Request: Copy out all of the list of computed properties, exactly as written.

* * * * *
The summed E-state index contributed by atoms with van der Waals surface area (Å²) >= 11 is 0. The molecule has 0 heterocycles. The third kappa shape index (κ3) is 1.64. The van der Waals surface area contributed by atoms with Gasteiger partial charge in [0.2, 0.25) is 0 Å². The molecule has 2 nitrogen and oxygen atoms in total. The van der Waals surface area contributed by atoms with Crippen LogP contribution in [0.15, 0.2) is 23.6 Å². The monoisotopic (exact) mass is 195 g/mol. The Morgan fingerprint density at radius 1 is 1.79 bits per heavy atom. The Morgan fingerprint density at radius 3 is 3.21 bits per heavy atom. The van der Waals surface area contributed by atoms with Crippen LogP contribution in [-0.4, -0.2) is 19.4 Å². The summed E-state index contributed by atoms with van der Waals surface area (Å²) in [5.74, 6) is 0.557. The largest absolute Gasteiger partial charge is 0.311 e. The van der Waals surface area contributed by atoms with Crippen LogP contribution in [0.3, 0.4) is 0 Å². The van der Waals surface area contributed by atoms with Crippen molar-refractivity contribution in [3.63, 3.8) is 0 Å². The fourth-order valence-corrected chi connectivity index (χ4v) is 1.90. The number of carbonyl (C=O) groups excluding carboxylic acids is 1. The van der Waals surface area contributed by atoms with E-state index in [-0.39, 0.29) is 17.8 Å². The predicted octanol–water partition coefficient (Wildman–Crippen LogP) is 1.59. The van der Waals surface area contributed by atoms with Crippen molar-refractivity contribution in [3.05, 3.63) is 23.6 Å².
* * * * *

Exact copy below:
The summed E-state index contributed by atoms with van der Waals surface area (Å²) >= 11 is 0. The molecule has 0 heterocycles. The third kappa shape index (κ3) is 1.64. The van der Waals surface area contributed by atoms with Gasteiger partial charge in [0.2, 0.25) is 0 Å². The molecule has 2 nitrogen and oxygen atoms in total. The van der Waals surface area contributed by atoms with Crippen LogP contribution in [0.15, 0.2) is 23.6 Å². The monoisotopic (exact) mass is 195 g/mol. The Morgan fingerprint density at radius 1 is 1.79 bits per heavy atom. The Morgan fingerprint density at radius 3 is 3.21 bits per heavy atom. The van der Waals surface area contributed by atoms with Crippen LogP contribution in [-0.4, -0.2) is 19.4 Å². The summed E-state index contributed by atoms with van der Waals surface area (Å²) in [5.74, 6) is 0.557. The largest absolute Gasteiger partial charge is 0.311 e. The van der Waals surface area contributed by atoms with Crippen LogP contribution in [0.3, 0.4) is 0 Å². The van der Waals surface area contributed by atoms with Crippen molar-refractivity contribution in [3.63, 3.8) is 0 Å². The fourth-order valence-corrected chi connectivity index (χ4v) is 1.90. The number of carbonyl (C=O) groups excluding carboxylic acids is 1. The van der Waals surface area contributed by atoms with E-state index in [-0.39, 0.29) is 17.8 Å². The predicted octanol–water partition coefficient (Wildman–Crippen LogP) is 1.59. The van der Waals surface area contributed by atoms with Crippen molar-refractivity contribution in [3.05, 3.63) is 23.6 Å².